The IRS has proposed regulations that define an eligible terminated S corporation (ETSC), and provide rules relating to distributions of money by an ETSC after the post-termination transition period (PTTP). The proposed regulations also extend the treatment of distributions of money during the PTTP to all shareholders of the corporation, and update and clarify the allocation of current earnings and profits to distributions of money and other property.
Internal Revenue Code (IRC) Section 1371(f), as added by the Tax Cuts and Jobs Act (P.L. 115-97) extends the period during which C corporation shareholders can benefit from the corporation’s accumulated adjustment account (AAA) generated during its former status as an S corporation. Specifically, the provision allows the C corporation to source qualified distributions of money to which IRC Section 301 would otherwise apply to in whole or part to AAA. The provision only applies if the corporation is an ETSC as defined in IRC Section 481(d).
Under the proposed regulations, the revocation of S corporation status may be made during the two-year period beginning on December 22, 2017, even if the effective date for the revocation occurs after the conclusion of the two-year period.
Shareholder Identity Requirement
A former S corporation is not an ETSC unless the owners of its stock are the same owners (and in identical proportions) on December 22, 2017, and on the date of the S corporation revocation. The proposed regulations identify various categories of stock transfers that are not considered an ownership change for purposes of this rule.
A distributing ETSC’s AAA is allocated to qualified distributions and the distributions are chargeable to the ETSC’s accumulated earnings and profits (AE&P) based on the ETSC proration. The ETSC proration is implemented in a manner that facilitates the prompt distribution of AAA and full transition to C corporation status. Specifically, the proposed regulations specify the time at which amounts of AAA and AE&P are determined for purposes of the ETSC proration;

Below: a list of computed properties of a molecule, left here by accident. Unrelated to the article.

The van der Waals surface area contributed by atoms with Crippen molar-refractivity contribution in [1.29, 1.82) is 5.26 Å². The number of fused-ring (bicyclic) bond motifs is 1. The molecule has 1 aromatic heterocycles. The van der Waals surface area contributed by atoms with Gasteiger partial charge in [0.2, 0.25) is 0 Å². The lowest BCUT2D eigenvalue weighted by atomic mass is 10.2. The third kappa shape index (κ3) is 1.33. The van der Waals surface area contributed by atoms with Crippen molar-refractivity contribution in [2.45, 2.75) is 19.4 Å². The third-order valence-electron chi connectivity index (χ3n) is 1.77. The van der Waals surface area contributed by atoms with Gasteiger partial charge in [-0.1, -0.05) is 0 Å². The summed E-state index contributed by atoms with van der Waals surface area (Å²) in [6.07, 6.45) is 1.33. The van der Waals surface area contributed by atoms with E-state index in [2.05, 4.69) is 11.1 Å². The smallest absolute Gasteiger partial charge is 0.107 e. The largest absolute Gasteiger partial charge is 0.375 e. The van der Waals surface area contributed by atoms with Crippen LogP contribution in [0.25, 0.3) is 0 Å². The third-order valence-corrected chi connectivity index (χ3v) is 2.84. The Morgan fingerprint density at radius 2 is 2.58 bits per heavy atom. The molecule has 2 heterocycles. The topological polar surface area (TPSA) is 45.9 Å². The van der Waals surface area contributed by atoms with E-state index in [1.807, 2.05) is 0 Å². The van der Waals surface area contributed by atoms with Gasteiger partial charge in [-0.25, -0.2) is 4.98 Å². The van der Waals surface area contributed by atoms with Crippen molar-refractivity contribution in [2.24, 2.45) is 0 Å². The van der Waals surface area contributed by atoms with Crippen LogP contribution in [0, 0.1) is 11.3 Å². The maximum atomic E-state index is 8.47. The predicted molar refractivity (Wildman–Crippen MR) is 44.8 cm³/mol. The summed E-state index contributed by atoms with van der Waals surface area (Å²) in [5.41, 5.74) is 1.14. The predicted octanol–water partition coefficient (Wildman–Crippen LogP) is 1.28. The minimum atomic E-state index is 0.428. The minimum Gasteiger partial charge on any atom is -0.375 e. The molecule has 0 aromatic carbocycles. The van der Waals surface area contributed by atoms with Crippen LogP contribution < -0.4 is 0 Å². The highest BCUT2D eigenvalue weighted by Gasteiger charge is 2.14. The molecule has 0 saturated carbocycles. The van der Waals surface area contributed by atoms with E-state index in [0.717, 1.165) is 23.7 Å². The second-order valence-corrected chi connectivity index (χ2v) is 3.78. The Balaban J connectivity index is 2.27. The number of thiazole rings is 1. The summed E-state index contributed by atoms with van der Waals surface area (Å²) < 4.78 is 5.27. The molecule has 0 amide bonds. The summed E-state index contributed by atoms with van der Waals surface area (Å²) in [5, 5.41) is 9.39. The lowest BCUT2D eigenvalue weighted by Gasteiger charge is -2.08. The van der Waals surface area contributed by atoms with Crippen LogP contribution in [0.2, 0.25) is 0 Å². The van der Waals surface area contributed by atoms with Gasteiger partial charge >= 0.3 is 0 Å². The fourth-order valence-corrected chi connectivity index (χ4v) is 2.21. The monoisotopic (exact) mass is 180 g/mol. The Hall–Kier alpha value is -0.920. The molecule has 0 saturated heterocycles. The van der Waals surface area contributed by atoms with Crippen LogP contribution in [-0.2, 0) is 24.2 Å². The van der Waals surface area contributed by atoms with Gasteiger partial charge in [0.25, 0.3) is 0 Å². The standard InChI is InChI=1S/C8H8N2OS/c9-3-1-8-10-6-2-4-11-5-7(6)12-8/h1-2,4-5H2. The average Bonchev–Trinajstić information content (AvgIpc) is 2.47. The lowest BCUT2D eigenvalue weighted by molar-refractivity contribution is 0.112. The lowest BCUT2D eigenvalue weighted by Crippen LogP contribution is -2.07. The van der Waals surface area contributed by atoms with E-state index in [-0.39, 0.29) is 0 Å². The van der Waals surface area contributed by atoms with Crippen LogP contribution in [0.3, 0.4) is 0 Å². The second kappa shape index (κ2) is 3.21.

- provide AAA and AE&P ratios used to the implement the proration; and
- describe in detail the method of characterizing qualified distributions.
The proposed regulations adopt a “snapshot” approach under which amounts of AAA and AE&P are determined on a specified date. As a result, the same ETSC proration is applied to all qualified distributions. Under the proposed regulations, the determination date is the date when the S corporation revocation election is effective. A “dynamic” approach that recalculated the amounts before each qualified distribution was rejected as administratively cumbersome.
The proposed regulations provide two ratios for determining the part of a qualified distribution that is sourced from AAA and from AE&P. The AAA ratio is the ratio of historical AAA to the sum of historical AAA and historical AE&P. The AE&P ratio is the ratio of historical AE&P and the sum of historical AAA and historical AE&P. The qualified distribution is multiplied by these ratios to determine the amount sourced from AAA and AE&P.
The proposed regulations provide a priority rule under which ETSC proration first applies to qualified distributions during the tax year. The rules of IRC Section 301 and allocation rules of IRC Section 316 then apply to any nonqualified distributions that are not fully accounted for by the ETSC proration because the corporation’s AAA or AE&P are exhausted.
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